13422333_10100654401800520_7855693557451074852_oEr, a slightly used car from 2013 but it’s new to us and the first car we’ve had from this century (our last was a ’93)

    The list of awesome things that have happened for us since we got married continues on. We’ve got a lot of great things going for us, but I think part of the reason we can appreciate our prosperity in this time is because we were kind of put through the ringer prior to our marriage. We both endured unemployment and under-employment. Every time it felt like we were just getting our footing, we’d fall down again. We suffered losses that set us back and some we still haven’t (and will never) fully recover from. We were there for each other through everything and supported one another no matter what though. It’s not necessarily that these last seven months have been overly prosperous, it’s just that in the time prior to us getting married, things weren’t always easy for us and ultimately it made us stronger. With the wedding under our belt, we have one less thing to worry about.

    That’s not to say that marriage is nothing but a bed of roses either. It’s wonderful to be married to my best friend, but there are challenges even we face. Being best friends doesn’t make handling our newly joint finances any easier. I mean yes, being best friends does mean that we’re not afraid to communicate with one another in a way other couples might be. We have a very honest relationship and we’re not afraid to say anything to each other. But there’s still the challenge of going from only being beholden to ourselves individually when it came to how our money was spent and suddenly having to answer to someone else and having to make decisions with that person about your financial future.

    Take buying the car for instance: If Matt were buying the car himself, he probably would’ve taken the tax return we used as our down payment and bought a more updated version of our last two cars (the beautifully boxy Volvo 240) on Craigslist. I would’ve probably still financed the car, but instead gone with something like a mini-van … and then not been able to do anything with it because I don’t have a license. Instead, we spent several months checking out cars to find out what we both liked and were looking for. We debated back and forth on what we could actually afford each month based upon our salaries. We haggled, for the first time in both of our lives and got a really great deal on the beautiful Honda Civic you see in the picture above. We got something that was ultimately the best for both of us and we were equal partners in making the decisions relating to it. We’re also equal partners in making sure that we have the funds available to pay for it.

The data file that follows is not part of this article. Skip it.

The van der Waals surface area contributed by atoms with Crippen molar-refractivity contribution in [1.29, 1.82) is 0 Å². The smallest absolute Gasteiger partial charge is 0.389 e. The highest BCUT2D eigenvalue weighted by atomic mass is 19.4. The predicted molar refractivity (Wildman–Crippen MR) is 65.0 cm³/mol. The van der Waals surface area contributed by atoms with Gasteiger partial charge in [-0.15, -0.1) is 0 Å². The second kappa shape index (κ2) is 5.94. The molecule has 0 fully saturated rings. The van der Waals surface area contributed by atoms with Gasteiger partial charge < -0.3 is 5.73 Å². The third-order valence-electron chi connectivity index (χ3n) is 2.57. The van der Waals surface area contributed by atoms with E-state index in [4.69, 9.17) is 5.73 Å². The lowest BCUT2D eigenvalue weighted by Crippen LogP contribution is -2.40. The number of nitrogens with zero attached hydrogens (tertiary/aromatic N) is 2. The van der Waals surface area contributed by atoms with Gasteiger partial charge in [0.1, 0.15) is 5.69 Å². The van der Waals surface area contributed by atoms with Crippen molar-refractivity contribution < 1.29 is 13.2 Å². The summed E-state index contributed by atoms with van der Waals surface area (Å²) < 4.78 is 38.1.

This car wasn’t just the first major purchase we made as a married couple — it marked the first time my name would be on a title of a car that we considered ourselves to jointly own. Unlike the other two cars we bought over the course of our relationship, it was actually mine, too. Since we’re both on the loan documents, I have just as much responsibility towards the car as he does. There’s some symbolism somewhere in there because marriage (and finances and children and all the other things that seem to go hand-in-hand with marriage) is the same way. Both our names can be found on that marriage certificate and even if these beautifully prosperous days where only good things seem to happen for us don’t last forever, we have an equal responsibility to one another and our commitment to keep this thing going as best we can. This was always true in our relationship prior to this (just like those other cars were mine too), but now it’s been formalized in a way that it never had been before. We’ve always maintained our happy relationship, no matter what was happening in our life. We’ve always fought to be sure we were on the same page. I realize now that as long as we work to keep our marriage together the way we always worked to keep our relationship, we’ll be okay.